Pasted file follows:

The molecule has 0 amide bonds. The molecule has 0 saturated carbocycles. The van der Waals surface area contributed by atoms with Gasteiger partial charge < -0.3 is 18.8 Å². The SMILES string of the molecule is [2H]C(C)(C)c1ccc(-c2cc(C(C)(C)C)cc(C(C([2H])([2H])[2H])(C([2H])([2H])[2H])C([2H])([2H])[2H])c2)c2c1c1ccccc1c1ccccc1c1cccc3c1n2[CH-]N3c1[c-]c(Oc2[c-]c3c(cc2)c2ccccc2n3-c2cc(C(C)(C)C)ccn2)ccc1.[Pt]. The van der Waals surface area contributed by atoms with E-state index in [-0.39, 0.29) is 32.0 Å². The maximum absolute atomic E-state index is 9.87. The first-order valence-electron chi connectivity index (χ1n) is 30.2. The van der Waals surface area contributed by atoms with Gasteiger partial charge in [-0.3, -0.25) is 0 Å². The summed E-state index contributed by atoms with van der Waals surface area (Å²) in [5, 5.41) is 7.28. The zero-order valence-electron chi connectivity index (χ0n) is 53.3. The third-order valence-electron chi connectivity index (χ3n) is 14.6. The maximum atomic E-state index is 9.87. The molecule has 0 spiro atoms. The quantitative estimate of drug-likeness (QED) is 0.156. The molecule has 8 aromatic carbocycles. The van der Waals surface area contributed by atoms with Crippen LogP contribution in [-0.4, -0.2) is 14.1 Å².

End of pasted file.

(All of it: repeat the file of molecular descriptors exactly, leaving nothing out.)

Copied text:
The molecule has 0 amide bonds. The molecule has 0 saturated carbocycles. The van der Waals surface area contributed by atoms with Gasteiger partial charge < -0.3 is 18.8 Å². The SMILES string of the molecule is [2H]C(C)(C)c1ccc(-c2cc(C(C)(C)C)cc(C(C([2H])([2H])[2H])(C([2H])([2H])[2H])C([2H])([2H])[2H])c2)c2c1c1ccccc1c1ccccc1c1cccc3c1n2[CH-]N3c1[c-]c(Oc2[c-]c3c(cc2)c2ccccc2n3-c2cc(C(C)(C)C)ccn2)ccc1.[Pt]. The van der Waals surface area contributed by atoms with E-state index in [-0.39, 0.29) is 32.0 Å². The maximum absolute atomic E-state index is 9.87. The first-order valence-electron chi connectivity index (χ1n) is 30.2. The van der Waals surface area contributed by atoms with Gasteiger partial charge in [-0.3, -0.25) is 0 Å². The summed E-state index contributed by atoms with van der Waals surface area (Å²) in [5, 5.41) is 7.28. The zero-order valence-electron chi connectivity index (χ0n) is 53.3. The third-order valence-electron chi connectivity index (χ3n) is 14.6. The maximum atomic E-state index is 9.87. The molecule has 0 spiro atoms. The quantitative estimate of drug-likeness (QED) is 0.156. The molecule has 8 aromatic carbocycles. The van der Waals surface area contributed by atoms with Crippen LogP contribution in [-0.4, -0.2) is 14.1 Å².